Mouafac Harb: I will take that challenge. Your point is a legitimate one. It's very important. However, it is deceiving on the surface, and I'll tell you why. If the political system in every single Arab country were similar to the United States political system then I would take your argument. We are not a mouthpiece of an administration, it is not a one party rule. If the president of the US were elected like the kings and the princes in the Arab world, then I would take your analogy and draw that parallel, but that is not the case. We are publicly funded by taxpayers. However, Arab media outlets are the mouthpieces of Arab governments

Emad El Din Adeeb: We are funded by tax takers, you are funded by taxpayers!

Tony Maddox (VP news, CNN): We thought we were objectively moving the barriers and nothing like the excuses I've heard--the Socialist party was against us, the Catholics were against us, so surely we were doing something right. Anyway, thank you for asking the question, I think we have to recognise that by having a greater visibility in the Arab world, with the pan-Arabic channels, something has been unleashed. Now our keynote speaker has clearly said that he is in favour of democratic liberal media, at the same time, he says in the keynote that he closes down Al Jazeera when their reporting gets a little bit too hot under his feet. The question is, some of you have worked for state media in the Arab world and some are still working for state media in the Arab world, so the question is, is something moving? Are you moving into freer reporting--not necessarily as extreme as exposing corruption in Egypt--but is there a movement? Do you sense a movement that on a national, local level, you are beginning to have an effect on the debate in your country?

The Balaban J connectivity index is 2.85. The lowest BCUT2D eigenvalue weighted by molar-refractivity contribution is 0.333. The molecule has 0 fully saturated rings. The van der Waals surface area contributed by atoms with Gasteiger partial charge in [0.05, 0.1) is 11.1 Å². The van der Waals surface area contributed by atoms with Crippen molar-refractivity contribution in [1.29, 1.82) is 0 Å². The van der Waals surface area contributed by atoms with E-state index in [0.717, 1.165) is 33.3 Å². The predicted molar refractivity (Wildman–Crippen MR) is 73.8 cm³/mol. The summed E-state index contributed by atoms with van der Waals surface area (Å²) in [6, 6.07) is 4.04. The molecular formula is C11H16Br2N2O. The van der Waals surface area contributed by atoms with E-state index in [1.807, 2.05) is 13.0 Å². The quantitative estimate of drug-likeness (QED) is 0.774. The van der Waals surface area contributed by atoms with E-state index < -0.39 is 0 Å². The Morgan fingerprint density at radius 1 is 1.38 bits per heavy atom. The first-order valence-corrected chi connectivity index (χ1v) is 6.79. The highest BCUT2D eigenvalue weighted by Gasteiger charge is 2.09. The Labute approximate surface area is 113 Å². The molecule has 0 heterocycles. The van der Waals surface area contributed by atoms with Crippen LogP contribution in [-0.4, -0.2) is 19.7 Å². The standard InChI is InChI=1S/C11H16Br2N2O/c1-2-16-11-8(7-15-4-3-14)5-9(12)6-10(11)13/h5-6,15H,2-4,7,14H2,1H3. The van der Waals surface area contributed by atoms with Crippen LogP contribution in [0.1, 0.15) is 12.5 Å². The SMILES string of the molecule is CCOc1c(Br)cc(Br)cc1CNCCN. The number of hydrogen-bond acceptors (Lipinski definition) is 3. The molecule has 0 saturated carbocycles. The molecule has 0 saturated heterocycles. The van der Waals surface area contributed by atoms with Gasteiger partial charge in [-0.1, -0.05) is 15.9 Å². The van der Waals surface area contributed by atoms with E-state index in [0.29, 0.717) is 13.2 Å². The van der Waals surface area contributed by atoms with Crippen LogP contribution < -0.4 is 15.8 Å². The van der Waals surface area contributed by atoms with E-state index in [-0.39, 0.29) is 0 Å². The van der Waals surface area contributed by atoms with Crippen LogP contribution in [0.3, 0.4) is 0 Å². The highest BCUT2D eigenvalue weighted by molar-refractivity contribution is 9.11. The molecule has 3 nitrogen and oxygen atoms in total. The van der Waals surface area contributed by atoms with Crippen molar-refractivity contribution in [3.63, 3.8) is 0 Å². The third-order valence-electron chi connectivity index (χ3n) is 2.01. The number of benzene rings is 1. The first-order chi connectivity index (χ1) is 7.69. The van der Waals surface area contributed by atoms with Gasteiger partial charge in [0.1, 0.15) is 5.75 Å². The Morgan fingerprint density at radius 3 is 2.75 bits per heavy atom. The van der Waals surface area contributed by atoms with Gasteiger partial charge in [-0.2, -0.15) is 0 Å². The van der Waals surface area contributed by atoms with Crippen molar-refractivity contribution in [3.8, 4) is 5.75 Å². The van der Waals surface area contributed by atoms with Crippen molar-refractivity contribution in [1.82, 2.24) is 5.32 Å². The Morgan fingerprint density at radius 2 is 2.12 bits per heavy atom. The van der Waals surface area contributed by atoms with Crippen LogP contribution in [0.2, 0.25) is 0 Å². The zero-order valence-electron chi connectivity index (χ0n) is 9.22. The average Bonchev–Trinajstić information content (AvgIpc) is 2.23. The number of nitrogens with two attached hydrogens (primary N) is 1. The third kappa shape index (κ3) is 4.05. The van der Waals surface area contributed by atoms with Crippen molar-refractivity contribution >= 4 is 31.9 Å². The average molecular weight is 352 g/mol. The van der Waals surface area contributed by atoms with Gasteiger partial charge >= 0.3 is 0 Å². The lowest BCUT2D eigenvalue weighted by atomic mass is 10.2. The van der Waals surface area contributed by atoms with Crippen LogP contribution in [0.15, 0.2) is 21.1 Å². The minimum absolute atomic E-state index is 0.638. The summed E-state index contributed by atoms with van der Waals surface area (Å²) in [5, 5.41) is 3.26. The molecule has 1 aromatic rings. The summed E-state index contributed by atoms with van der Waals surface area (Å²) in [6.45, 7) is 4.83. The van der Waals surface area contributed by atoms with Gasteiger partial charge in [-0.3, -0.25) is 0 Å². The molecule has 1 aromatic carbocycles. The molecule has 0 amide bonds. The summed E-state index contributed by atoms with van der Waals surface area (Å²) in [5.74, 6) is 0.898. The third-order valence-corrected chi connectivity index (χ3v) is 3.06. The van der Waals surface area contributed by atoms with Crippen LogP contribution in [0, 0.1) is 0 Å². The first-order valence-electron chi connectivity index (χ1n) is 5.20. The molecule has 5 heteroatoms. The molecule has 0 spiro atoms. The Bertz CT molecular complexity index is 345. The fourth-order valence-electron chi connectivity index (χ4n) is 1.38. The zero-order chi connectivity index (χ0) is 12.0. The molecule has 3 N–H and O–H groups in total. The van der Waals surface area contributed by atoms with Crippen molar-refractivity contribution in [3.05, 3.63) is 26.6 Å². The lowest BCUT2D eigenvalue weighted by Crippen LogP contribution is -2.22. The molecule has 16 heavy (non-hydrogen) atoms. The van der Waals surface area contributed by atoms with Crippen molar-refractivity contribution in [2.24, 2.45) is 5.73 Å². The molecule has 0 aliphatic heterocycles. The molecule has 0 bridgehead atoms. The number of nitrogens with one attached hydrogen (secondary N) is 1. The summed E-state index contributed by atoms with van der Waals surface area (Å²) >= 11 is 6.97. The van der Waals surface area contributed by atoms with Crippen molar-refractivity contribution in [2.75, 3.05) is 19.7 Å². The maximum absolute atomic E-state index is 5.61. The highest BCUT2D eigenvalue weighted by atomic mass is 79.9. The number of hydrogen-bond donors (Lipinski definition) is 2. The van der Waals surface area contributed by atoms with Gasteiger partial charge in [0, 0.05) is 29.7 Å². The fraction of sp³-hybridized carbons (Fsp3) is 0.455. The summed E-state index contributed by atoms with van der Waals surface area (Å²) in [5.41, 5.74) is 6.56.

Abdallah Schleifer: I think partially to answer that I have to start with Mouafac Harb's comments that everything is all the same. There is a relative difference between satellite channels, which may be state funded, but given a great deal of independence, except when it touches perhaps on the one home base, and local channels, state channels, where the relationship is very clear, the minister of information usually makes his office in the very building of local state television. Local state television is totally under the direction of the state, which is not the case for the satellite channels, which have to bend over backwards on a story that touches on Saudi Arabia or Qatar, but generally function independently. I think the whole point of what I was trying to say in my first presentation is that there is obvious movement towards professionalism and greater reporting but I want to clarify one thing. That was that when I said there was no Arab satellite channel reporting fourteen years ago, I was talking about Arab television. Journalism was not born in the Arab world fourteen years ago. There is an honourable tradition in print journalism which predates the nationalizations and predates the heavy investment in technology which goes back to the nineteenth century, and I think that's something to look back towards, both for good points and weak points, and I don't think we should lose track of that.